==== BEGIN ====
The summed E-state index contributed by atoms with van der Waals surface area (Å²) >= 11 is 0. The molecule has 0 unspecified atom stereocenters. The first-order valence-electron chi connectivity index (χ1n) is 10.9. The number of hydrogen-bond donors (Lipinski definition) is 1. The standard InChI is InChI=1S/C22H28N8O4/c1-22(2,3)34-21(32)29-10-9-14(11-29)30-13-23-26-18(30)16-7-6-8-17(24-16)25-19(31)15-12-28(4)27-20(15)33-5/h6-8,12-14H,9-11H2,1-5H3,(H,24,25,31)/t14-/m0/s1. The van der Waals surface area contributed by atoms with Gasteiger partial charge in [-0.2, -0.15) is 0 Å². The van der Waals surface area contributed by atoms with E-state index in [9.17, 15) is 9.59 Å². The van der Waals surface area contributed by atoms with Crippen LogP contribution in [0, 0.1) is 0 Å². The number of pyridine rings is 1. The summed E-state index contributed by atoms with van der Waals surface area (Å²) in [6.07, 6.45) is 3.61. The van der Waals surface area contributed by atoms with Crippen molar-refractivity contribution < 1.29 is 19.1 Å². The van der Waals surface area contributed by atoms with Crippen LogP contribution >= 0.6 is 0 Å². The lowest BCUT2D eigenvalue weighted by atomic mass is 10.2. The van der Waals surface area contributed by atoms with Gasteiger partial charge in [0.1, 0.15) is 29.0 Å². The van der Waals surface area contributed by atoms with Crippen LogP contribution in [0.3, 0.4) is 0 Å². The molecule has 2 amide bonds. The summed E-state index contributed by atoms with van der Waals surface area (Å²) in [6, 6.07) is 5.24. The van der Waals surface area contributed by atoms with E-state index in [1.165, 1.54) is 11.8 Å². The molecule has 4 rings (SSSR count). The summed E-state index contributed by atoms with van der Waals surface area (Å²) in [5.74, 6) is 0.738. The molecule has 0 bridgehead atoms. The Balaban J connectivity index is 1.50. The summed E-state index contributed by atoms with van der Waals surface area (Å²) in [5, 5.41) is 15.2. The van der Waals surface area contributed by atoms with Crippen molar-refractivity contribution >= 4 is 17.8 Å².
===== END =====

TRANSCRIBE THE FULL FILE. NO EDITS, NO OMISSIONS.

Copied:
The summed E-state index contributed by atoms with van der Waals surface area (Å²) >= 11 is 0. The molecule has 0 unspecified atom stereocenters. The first-order valence-electron chi connectivity index (χ1n) is 10.9. The number of hydrogen-bond donors (Lipinski definition) is 1. The standard InChI is InChI=1S/C22H28N8O4/c1-22(2,3)34-21(32)29-10-9-14(11-29)30-13-23-26-18(30)16-7-6-8-17(24-16)25-19(31)15-12-28(4)27-20(15)33-5/h6-8,12-14H,9-11H2,1-5H3,(H,24,25,31)/t14-/m0/s1. The van der Waals surface area contributed by atoms with Gasteiger partial charge in [-0.2, -0.15) is 0 Å². The van der Waals surface area contributed by atoms with E-state index in [9.17, 15) is 9.59 Å². The van der Waals surface area contributed by atoms with Crippen LogP contribution in [0, 0.1) is 0 Å². The number of pyridine rings is 1. The summed E-state index contributed by atoms with van der Waals surface area (Å²) in [6.07, 6.45) is 3.61. The van der Waals surface area contributed by atoms with Crippen molar-refractivity contribution < 1.29 is 19.1 Å². The van der Waals surface area contributed by atoms with Crippen LogP contribution >= 0.6 is 0 Å². The lowest BCUT2D eigenvalue weighted by atomic mass is 10.2. The van der Waals surface area contributed by atoms with Gasteiger partial charge in [0.1, 0.15) is 29.0 Å². The van der Waals surface area contributed by atoms with Crippen LogP contribution in [0.3, 0.4) is 0 Å². The molecule has 2 amide bonds. The summed E-state index contributed by atoms with van der Waals surface area (Å²) in [6, 6.07) is 5.24. The van der Waals surface area contributed by atoms with E-state index in [1.165, 1.54) is 11.8 Å². The molecule has 4 rings (SSSR count). The summed E-state index contributed by atoms with van der Waals surface area (Å²) in [5.74, 6) is 0.738. The molecule has 0 bridgehead atoms. The Balaban J connectivity index is 1.50. The summed E-state index contributed by atoms with van der Waals surface area (Å²) in [5, 5.41) is 15.2. The van der Waals surface area contributed by atoms with Crippen molar-refractivity contribution >= 4 is 17.8 Å².